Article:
Emma Schmit, an organizer for FWA, said: “Several legislators have already taken bold action against factory farms by calling for a moratorium on new and expanded operations. But we need more of our leaders to step up. This legislation must not stall in committee. We’ve seen that for the past two years, and I’m tired of it. How much do we have to sacrifice before something is done? How many waterways have to be polluted? How many farmers have to be shoved out by multibillion-dollar corporations? Enough is enough!”
Chris Petersen, serving on the board of directors of the Iowa Farmer’s Union and a member of IARA, said, “As a rural resident and an independent farmer I see the devastating impacts of a runaway building boom of factory farms not only affecting independent family farms [94% of independent pig farmers are gone], but also adversely affecting the environment. We’re talking about water quality, human health, rural neighborhoods and even rural social structure.”
The statement released by the coalition concluded: “The independent family farm was once the heart of rural Iowa. Rural communities with more small and medium-sized farms have higher incomes, lower unemployment and lower income inequality — in short, more shared prosperity — than communities with factory farms. Profits from these independent family-owned farms are put back into the community and pushed back into locally owned stores that kick-start local economies.”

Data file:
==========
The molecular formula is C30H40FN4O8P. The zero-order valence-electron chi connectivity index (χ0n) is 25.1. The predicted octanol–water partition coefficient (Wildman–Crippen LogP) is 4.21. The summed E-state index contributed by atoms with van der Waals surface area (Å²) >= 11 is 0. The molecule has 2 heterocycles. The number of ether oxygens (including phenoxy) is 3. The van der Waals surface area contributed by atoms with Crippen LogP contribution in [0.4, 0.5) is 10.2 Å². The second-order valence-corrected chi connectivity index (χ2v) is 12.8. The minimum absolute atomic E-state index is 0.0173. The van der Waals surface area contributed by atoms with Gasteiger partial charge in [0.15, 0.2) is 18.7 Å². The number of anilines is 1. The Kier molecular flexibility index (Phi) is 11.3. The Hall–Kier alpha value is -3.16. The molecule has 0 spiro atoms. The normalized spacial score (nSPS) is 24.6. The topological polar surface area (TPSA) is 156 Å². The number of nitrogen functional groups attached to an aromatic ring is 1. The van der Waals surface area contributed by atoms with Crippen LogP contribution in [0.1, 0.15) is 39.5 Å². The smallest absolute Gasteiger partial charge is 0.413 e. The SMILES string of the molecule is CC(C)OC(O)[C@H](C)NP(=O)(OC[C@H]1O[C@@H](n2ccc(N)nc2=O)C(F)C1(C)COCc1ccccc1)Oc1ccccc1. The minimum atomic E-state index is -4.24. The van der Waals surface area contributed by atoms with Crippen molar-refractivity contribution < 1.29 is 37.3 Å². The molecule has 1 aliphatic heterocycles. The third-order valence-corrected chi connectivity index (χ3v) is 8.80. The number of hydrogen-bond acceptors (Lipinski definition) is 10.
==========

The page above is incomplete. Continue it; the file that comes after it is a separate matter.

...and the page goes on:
Iowa nation’s leading hog producer
Activists at the rally were calling on lawmakers to consider a House bill introduced last year that would impose a moratorium on hog farm permits statewide. Republican committee leaders blocked the Democratic-sponsored bill by declining to assign it to a committee.
Officials in about a fourth of Iowa’s counties have passed resolutions asking lawmakers to impose a moratorium. Iowa is the nation’s leading hog-producing state. Iowa had nearly 25 million pigs on farms in December, according to USDA, a record December inventory.
The protestors pointed out that Iowa has seen an increasing number of rivers, lakes and streams impaired by pollutants. Iowa Gov. Kim Reynolds said last week she is proposing a 1-cent increase in the state sales tax to generate an additional $100 million annually to help provide cost-share funding for water quality protection and improvement projects, including more cost-share funding for farmers to put more practices such as cover crops, bioreactors and grass buffers along streams on the land.